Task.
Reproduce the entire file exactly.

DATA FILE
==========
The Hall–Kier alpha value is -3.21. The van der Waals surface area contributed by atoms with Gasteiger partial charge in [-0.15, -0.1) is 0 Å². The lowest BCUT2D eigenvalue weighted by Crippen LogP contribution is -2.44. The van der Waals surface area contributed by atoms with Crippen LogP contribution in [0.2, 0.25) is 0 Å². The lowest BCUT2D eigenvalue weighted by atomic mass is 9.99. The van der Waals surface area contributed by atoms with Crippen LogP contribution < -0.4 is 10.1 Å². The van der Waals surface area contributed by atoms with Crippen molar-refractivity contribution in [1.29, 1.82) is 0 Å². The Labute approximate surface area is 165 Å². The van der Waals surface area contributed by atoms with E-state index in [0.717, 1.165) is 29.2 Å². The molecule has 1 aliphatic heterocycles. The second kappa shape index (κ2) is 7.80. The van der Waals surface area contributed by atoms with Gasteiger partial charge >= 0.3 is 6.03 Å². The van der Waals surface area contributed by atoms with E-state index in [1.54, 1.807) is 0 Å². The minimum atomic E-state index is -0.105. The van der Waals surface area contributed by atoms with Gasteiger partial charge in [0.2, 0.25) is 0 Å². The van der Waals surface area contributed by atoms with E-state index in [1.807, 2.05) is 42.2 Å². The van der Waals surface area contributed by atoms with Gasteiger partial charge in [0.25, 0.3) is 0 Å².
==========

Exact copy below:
The Hall–Kier alpha value is -3.21. The van der Waals surface area contributed by atoms with Gasteiger partial charge in [-0.15, -0.1) is 0 Å². The lowest BCUT2D eigenvalue weighted by Crippen LogP contribution is -2.44. The van der Waals surface area contributed by atoms with Crippen LogP contribution in [0.2, 0.25) is 0 Å². The lowest BCUT2D eigenvalue weighted by atomic mass is 9.99. The van der Waals surface area contributed by atoms with Crippen LogP contribution < -0.4 is 10.1 Å². The van der Waals surface area contributed by atoms with Crippen molar-refractivity contribution in [1.29, 1.82) is 0 Å². The Labute approximate surface area is 165 Å². The van der Waals surface area contributed by atoms with E-state index in [0.717, 1.165) is 29.2 Å². The molecule has 1 aliphatic heterocycles. The second kappa shape index (κ2) is 7.80. The van der Waals surface area contributed by atoms with Gasteiger partial charge >= 0.3 is 6.03 Å². The van der Waals surface area contributed by atoms with E-state index in [1.54, 1.807) is 0 Å². The minimum atomic E-state index is -0.105. The van der Waals surface area contributed by atoms with Gasteiger partial charge in [0.2, 0.25) is 0 Å². The van der Waals surface area contributed by atoms with E-state index in [1.807, 2.05) is 42.2 Å². The van der Waals surface area contributed by atoms with Gasteiger partial charge in [0.25, 0.3) is 0 Å².